When COVID-19 first hit, every financial firm had to create its own playbook for how to manage the crisis.
Even firms, like Fifth Third Bank, that have been around since the outbreak of the Spanish Flu, needed to huddle on a new plan. But while the pandemic was something new, Fifth Third has a history of rallying around customers.
“I guess there’s a fair bit of institutional muscle memory in the form of a resilient business model,” said Ben Hoffman, who heads up strategy and fintech at Fifth Third, at Tearsheet’s recent Resilience Conference. “All the hard work that you do during the good times makes sure that your balance sheet, your customer base, and your business is prepared for the type of environment that we live in right now.”
When the first effects of the pandemic were being felt, Hoffman told his team — which includes strategy, managing the firm’s venture capital portfolio, and incubating fintech partnerships — to build expertise in this new world. He encouraged them to lean on their business models, metrics, incentives, and the firm’s values.
Fifth Third, the 14th largest bank in the U.S. ranked by assets, looked to its founding purpose. “We believe in banking,” he said. “That shouldn’t be a controversial statement, right? We fundamentally believe that we are an important institution in the communities that we serve. Our job is not to deliver checking accounts and mortgages and credit cards. That’s just how we make money for our shareholders.”
To stay connected to its customers during the crisis, the bank started sending out surveys to see how people were faring and what they wanted from their financial institution. And Fifth Third heard from its customers that they wanted their bank open and available. So, unlike many other banks with similarly-sized footprints, the bank didn’t close the majority of its branches.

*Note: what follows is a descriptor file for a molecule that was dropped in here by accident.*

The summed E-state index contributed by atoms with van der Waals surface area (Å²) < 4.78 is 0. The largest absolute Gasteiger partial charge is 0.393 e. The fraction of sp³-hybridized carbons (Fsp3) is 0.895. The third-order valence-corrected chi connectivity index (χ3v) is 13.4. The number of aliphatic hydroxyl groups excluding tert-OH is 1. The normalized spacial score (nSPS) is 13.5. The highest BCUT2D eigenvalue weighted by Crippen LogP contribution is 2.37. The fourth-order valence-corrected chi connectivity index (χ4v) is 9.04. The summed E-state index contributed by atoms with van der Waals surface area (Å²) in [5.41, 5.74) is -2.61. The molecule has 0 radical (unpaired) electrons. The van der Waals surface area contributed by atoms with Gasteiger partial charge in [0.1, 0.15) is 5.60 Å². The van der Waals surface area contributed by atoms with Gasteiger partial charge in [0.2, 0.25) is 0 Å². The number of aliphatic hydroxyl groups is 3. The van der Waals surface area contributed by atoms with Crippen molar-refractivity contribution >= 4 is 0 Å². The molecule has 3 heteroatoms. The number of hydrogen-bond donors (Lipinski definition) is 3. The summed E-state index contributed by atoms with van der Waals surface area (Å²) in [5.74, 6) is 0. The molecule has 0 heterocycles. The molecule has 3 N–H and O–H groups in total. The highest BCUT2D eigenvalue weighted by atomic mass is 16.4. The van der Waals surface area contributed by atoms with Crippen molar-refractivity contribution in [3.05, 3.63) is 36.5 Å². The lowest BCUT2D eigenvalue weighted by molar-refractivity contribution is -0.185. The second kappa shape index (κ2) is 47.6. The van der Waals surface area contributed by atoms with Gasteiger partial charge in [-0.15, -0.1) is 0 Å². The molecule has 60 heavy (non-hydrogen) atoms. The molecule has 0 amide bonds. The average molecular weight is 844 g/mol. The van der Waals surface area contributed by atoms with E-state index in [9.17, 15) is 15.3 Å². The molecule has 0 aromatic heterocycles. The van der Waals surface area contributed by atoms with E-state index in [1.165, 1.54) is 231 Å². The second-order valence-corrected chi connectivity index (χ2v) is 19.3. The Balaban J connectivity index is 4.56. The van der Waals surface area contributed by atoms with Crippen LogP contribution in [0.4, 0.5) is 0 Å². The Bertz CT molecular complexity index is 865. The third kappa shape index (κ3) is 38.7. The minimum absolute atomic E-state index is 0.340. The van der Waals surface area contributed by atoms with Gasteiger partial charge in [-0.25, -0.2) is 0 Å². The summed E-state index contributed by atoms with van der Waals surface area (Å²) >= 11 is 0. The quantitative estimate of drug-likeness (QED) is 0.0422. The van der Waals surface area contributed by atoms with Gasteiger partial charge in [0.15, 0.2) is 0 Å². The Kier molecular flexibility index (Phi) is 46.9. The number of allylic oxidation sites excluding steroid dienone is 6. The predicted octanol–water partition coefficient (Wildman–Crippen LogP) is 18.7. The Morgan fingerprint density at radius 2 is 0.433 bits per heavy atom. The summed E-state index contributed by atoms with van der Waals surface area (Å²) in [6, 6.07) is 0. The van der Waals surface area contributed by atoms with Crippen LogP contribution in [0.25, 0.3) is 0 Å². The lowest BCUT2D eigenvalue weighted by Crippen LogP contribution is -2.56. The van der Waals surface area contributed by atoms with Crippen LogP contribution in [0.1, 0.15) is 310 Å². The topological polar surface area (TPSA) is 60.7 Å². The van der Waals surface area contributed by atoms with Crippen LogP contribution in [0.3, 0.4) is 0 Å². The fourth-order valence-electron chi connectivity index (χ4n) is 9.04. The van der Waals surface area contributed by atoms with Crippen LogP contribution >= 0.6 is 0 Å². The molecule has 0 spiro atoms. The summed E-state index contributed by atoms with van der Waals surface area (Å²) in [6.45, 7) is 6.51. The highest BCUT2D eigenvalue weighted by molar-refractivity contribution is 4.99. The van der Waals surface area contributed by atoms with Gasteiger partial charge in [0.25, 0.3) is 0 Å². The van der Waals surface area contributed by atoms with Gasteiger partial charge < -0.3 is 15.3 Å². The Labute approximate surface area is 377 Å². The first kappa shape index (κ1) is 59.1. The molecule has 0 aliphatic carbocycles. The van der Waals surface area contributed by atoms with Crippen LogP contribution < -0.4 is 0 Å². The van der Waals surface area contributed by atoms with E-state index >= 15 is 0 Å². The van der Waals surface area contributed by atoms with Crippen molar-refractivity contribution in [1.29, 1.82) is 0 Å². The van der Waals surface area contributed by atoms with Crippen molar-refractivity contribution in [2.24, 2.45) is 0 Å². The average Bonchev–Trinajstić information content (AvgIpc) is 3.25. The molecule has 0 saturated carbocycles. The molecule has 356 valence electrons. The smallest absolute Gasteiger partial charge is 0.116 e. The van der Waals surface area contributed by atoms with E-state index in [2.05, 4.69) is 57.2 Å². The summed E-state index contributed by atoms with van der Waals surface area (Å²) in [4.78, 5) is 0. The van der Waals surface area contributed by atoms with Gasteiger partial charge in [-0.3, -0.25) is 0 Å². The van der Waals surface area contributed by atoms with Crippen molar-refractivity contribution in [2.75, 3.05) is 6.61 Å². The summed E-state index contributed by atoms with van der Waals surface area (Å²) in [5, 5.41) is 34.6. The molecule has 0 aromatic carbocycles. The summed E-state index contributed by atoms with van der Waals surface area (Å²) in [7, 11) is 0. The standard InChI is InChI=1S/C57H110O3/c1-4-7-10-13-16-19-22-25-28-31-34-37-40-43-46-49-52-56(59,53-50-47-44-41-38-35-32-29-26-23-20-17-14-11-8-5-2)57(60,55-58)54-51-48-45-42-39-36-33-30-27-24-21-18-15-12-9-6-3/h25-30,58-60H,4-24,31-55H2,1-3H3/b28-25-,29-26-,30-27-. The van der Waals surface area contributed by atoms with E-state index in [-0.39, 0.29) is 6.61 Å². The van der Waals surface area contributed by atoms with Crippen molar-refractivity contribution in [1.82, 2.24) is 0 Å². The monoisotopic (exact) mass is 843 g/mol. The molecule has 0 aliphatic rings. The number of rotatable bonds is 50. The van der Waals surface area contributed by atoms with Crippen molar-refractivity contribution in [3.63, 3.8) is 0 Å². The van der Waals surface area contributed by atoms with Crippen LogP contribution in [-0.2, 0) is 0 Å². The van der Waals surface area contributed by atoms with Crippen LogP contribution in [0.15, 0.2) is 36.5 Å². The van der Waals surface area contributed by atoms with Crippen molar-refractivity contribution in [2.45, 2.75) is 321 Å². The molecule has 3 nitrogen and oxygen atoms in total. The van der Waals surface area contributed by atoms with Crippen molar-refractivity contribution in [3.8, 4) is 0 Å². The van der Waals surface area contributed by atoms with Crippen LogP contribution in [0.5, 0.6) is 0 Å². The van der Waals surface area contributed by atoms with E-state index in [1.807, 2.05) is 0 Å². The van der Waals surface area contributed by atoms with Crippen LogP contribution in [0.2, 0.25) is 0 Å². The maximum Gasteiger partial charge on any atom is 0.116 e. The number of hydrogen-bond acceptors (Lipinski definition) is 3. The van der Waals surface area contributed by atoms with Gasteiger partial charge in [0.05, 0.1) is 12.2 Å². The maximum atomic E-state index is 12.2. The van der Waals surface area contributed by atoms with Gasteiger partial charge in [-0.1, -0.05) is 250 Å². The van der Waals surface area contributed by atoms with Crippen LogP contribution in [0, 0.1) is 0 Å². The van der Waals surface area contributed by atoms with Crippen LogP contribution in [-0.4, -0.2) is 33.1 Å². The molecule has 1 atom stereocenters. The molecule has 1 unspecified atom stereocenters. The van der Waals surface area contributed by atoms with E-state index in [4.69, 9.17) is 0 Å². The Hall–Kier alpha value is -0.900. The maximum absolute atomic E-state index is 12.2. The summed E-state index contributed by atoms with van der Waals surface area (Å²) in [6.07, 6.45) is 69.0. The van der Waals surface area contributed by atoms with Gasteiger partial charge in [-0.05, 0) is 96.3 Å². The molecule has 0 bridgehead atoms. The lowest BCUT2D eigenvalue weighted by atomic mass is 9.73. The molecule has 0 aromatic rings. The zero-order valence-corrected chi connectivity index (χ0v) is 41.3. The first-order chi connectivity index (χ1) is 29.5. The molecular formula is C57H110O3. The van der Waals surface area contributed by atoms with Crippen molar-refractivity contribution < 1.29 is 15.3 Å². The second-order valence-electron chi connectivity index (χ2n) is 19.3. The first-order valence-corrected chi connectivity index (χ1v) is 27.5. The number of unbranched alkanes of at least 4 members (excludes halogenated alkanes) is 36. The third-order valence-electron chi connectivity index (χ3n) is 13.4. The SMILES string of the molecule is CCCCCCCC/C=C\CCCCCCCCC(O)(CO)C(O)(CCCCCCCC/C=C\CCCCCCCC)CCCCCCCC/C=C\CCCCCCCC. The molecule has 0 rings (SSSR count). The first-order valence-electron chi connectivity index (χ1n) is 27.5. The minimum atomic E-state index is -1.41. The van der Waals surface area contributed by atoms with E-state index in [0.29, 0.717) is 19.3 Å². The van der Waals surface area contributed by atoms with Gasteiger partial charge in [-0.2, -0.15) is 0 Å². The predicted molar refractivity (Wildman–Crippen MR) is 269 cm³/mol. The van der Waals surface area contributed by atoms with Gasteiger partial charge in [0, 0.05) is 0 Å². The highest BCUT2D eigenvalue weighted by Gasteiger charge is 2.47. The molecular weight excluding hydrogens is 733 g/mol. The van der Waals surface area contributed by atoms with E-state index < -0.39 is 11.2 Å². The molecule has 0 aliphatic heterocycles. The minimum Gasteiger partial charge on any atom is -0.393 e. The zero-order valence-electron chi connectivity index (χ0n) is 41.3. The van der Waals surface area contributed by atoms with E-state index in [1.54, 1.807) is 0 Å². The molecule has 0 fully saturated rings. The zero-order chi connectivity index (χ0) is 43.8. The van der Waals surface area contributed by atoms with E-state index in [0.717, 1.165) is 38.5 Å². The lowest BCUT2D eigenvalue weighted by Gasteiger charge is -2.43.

Fifth Third contacted a local distillery in Cincinnati to move its production line from gin to hand sanitizer to make sure it could keep its facilities open and safe. Hoffman’s team had a summary of the Cares Act ready to be shared with customers when it was signed. The bank’s branch employees made outbound phone calls to their 2 million customers just to check in.
“We didn’t sell a lot of product during those calls,” he recounted. “But we built loyalty and and relationships.”
Fifth Third also learned that some of its customers customers needed help getting groceries. So, it helped them. The same held true with social services.
As its mission, Fifth Third aims to help people provide for their families, to have a safe place to live, and get paid by their employers, according to Hoffman.
“You do that, because if you want to be on the same tier as the doctor, the grocer, the EMT, rabbi and priests, you can’t disappear right when your customers need you most,” Hoffman said. That belief carried the firm through the crisis with a clarity of conviction.
In addition to its digital banking capabilities and a push to help customers with their PPP applications, Fifth Third leaned on its relationship banking model. The bank’s top management reflected on what it means to be essential. Papers were drafted for branch employees to show to local law enforcement if they were questioned why they weren’t sheltering in place.
“You are essential when the going gets tough, and you have to be there, right? You have an absolute obligation, not a privilege to come in and continue to earn a paycheck — it’s an obligation to serve,” said Hoffman.
The bank also made sure to acknowledge the extra work and effort its employees were putting in, changing its internal narrative to talk more about what Hoffman calls ‘the value of the utility infielder’. This type of team member is sort of an unsung hero, the person who just gets it done, when you need something done.
“We’ve got places where there are important jobs to be done,” he said. “You’ve got to recognize those are important, and those people deserve to be commended for their contributions.”